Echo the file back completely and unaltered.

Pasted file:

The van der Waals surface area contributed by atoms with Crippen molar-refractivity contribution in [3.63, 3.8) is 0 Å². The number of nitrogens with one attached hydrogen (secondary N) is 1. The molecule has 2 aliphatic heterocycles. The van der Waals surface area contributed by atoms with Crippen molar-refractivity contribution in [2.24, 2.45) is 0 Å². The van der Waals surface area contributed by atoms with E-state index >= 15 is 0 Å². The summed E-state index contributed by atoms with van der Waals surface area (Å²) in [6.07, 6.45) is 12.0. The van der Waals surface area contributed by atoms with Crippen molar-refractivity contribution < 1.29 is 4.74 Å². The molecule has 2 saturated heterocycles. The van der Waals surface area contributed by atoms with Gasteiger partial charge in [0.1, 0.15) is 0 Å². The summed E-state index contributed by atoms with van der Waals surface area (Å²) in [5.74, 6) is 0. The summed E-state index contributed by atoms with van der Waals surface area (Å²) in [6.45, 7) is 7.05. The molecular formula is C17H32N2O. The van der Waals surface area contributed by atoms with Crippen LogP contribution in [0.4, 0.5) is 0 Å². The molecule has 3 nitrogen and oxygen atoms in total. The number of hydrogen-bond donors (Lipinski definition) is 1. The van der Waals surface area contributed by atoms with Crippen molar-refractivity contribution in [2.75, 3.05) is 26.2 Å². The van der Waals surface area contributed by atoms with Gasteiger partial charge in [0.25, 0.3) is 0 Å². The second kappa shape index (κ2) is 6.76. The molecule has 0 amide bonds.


The van der Waals surface area contributed by atoms with Crippen molar-refractivity contribution in [3.63, 3.8) is 0 Å². The number of nitrogens with one attached hydrogen (secondary N) is 1. The molecule has 2 aliphatic heterocycles. The van der Waals surface area contributed by atoms with Crippen molar-refractivity contribution in [2.24, 2.45) is 0 Å². The van der Waals surface area contributed by atoms with E-state index >= 15 is 0 Å². The summed E-state index contributed by atoms with van der Waals surface area (Å²) in [6.07, 6.45) is 12.0. The van der Waals surface area contributed by atoms with Crippen molar-refractivity contribution < 1.29 is 4.74 Å². The molecule has 2 saturated heterocycles. The van der Waals surface area contributed by atoms with Gasteiger partial charge in [0.1, 0.15) is 0 Å². The summed E-state index contributed by atoms with van der Waals surface area (Å²) in [5.74, 6) is 0. The summed E-state index contributed by atoms with van der Waals surface area (Å²) in [6.45, 7) is 7.05. The molecular formula is C17H32N2O. The van der Waals surface area contributed by atoms with Crippen LogP contribution in [0.4, 0.5) is 0 Å². The molecule has 3 nitrogen and oxygen atoms in total. The number of hydrogen-bond donors (Lipinski definition) is 1. The van der Waals surface area contributed by atoms with Crippen molar-refractivity contribution in [2.75, 3.05) is 26.2 Å². The van der Waals surface area contributed by atoms with Gasteiger partial charge in [0.25, 0.3) is 0 Å². The second kappa shape index (κ2) is 6.76. The molecule has 0 amide bonds.